The 3 cancer symptoms to watch out for when you go to the loo for a number two

CATCHING cancer early can be the difference between life and death.

And it’s no different for bowel cancer, a disease which claims the life of 46 Brits each day, according to Cancer Research UK.


The most obvious red flag when it comes to bowel cancer is finding blood in your stool

Bowel cancer, also known as colon cancer, is the second deadliest form of the disease in the UK.

Early diagnosis saves lives which is why The Sun launched the No Time 2 Lose campaign in April 2018, calling on the Government to lower the screening age for the disease from 60 to 50.

Bowel Cancer UK also launched its Never Too Young campaign after it was revealed that millions of people were unaware that you could get bowel cancer under the age of 50.

Here are the three symptoms to watch out for when you go to the loo:

1. Blood

One of the most obvious red flags when it comes to bowel cancer is finding blood in your stool.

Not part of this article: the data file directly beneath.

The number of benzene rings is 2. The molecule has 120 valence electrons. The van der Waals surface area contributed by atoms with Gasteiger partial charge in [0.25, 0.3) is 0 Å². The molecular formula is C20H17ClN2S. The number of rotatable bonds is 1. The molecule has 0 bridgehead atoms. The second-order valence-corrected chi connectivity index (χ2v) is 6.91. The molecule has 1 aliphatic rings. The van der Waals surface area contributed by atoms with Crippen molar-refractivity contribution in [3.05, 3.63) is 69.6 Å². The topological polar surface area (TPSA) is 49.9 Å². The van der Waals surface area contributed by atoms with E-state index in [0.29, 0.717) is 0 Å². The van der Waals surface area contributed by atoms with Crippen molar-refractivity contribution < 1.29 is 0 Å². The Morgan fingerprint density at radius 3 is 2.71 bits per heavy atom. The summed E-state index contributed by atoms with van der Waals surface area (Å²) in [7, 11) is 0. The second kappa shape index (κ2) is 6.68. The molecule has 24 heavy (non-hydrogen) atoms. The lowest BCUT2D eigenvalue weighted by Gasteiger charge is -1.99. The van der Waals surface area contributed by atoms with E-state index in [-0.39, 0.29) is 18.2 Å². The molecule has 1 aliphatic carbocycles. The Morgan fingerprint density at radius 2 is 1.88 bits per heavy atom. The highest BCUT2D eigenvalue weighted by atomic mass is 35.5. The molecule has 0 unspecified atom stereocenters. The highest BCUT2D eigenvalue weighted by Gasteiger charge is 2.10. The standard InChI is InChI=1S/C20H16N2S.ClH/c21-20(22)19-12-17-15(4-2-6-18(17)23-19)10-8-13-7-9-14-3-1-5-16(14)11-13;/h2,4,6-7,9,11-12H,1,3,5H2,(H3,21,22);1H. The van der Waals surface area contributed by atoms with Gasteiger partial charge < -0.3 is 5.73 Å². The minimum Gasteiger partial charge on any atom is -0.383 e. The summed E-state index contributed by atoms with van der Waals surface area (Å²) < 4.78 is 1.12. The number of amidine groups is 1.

Bowel Cancer UK says: “There are several possible causes of bleeding from your bottom or blood in your bowel movements (poo).

“Bright red blood may come from swollen blood vessels (haemorrhoids or piles) in your back passage. It may also be caused by bowel cancer.

“Dark red or black blood may come from your bowel or stomach. Tell your doctor about any bleeding so they can find out what is causing it.”

2. Change in bowel habits

If you’ve experienced a change in your normal toilet habits then you should book in with your GP.

This could be that you need to go to the toilet more often or that you aren’t going as consistently.

Bowel Cancer UK says that this might also feel like you are unable to fully empty your bowels when you go to the toilet.

3. Pain or lump

Bowel Cancer UK says: “You may have pain or a lump in your stomach area (abdomen) or back passage.

“See your GP if these symptoms don’t go away or if they’re affecting how you sleep or eat.”

While these are the three main symptoms that will impact your toilet habits, you should also look out for unexplained weight loss and tiredness.

The majority of people with these symptoms won’t have bowel cancer, but it’s important that you speak to your GP if you’re worried.

These symptoms could also be a sign of less serious conditions such as constipation, piles, diarrhoea, anal fissures, irritable bowel syndrome, and Crohn’s disease.

If you are concerned you could keep a symptom diary so that when you do visit your GP you have a better understanding of how long your symptoms have been going on for and how they may have changed.

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